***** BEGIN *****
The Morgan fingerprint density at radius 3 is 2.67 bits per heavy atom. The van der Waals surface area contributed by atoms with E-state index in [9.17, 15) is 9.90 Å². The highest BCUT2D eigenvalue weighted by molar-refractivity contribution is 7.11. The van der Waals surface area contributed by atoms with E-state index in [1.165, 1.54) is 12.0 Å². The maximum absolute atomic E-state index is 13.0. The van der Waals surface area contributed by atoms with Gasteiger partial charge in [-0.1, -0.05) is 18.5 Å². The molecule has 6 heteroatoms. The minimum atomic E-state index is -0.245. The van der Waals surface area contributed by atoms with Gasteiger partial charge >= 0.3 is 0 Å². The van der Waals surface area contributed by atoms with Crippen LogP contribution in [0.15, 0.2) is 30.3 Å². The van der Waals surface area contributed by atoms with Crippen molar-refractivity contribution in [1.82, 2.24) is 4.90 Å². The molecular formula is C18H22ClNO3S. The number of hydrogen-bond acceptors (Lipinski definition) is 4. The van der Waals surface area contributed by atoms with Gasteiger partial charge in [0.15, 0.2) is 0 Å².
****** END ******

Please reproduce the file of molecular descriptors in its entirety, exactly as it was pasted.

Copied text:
The Morgan fingerprint density at radius 3 is 2.67 bits per heavy atom. The van der Waals surface area contributed by atoms with E-state index in [9.17, 15) is 9.90 Å². The highest BCUT2D eigenvalue weighted by molar-refractivity contribution is 7.11. The van der Waals surface area contributed by atoms with E-state index in [1.165, 1.54) is 12.0 Å². The maximum absolute atomic E-state index is 13.0. The van der Waals surface area contributed by atoms with Gasteiger partial charge in [-0.1, -0.05) is 18.5 Å². The molecule has 6 heteroatoms. The minimum atomic E-state index is -0.245. The van der Waals surface area contributed by atoms with Gasteiger partial charge >= 0.3 is 0 Å². The van der Waals surface area contributed by atoms with Crippen LogP contribution in [0.15, 0.2) is 30.3 Å². The van der Waals surface area contributed by atoms with Crippen molar-refractivity contribution in [1.82, 2.24) is 4.90 Å². The molecular formula is C18H22ClNO3S. The number of hydrogen-bond acceptors (Lipinski definition) is 4. The van der Waals surface area contributed by atoms with Gasteiger partial charge in [0.15, 0.2) is 0 Å².